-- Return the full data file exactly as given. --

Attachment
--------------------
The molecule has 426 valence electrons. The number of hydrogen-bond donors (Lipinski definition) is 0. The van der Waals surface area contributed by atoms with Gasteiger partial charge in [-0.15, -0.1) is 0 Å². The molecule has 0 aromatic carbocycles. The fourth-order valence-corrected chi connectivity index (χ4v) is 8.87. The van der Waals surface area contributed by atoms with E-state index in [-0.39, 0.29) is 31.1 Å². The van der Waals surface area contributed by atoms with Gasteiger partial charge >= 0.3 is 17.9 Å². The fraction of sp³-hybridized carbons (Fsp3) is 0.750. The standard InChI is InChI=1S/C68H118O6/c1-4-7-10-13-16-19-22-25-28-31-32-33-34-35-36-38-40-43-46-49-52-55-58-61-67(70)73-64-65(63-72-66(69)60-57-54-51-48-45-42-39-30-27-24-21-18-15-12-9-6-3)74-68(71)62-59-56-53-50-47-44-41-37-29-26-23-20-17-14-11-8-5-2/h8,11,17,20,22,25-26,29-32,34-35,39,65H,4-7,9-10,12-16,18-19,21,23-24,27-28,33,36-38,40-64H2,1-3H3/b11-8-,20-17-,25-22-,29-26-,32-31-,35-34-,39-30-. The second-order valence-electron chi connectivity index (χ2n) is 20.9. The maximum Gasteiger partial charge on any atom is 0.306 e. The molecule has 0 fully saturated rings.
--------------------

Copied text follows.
The molecule has 426 valence electrons. The number of hydrogen-bond donors (Lipinski definition) is 0. The van der Waals surface area contributed by atoms with Gasteiger partial charge in [-0.15, -0.1) is 0 Å². The molecule has 0 aromatic carbocycles. The fourth-order valence-corrected chi connectivity index (χ4v) is 8.87. The van der Waals surface area contributed by atoms with E-state index in [-0.39, 0.29) is 31.1 Å². The van der Waals surface area contributed by atoms with Gasteiger partial charge >= 0.3 is 17.9 Å². The fraction of sp³-hybridized carbons (Fsp3) is 0.750. The standard InChI is InChI=1S/C68H118O6/c1-4-7-10-13-16-19-22-25-28-31-32-33-34-35-36-38-40-43-46-49-52-55-58-61-67(70)73-64-65(63-72-66(69)60-57-54-51-48-45-42-39-30-27-24-21-18-15-12-9-6-3)74-68(71)62-59-56-53-50-47-44-41-37-29-26-23-20-17-14-11-8-5-2/h8,11,17,20,22,25-26,29-32,34-35,39,65H,4-7,9-10,12-16,18-19,21,23-24,27-28,33,36-38,40-64H2,1-3H3/b11-8-,20-17-,25-22-,29-26-,32-31-,35-34-,39-30-. The second-order valence-electron chi connectivity index (χ2n) is 20.9. The maximum Gasteiger partial charge on any atom is 0.306 e. The molecule has 0 fully saturated rings.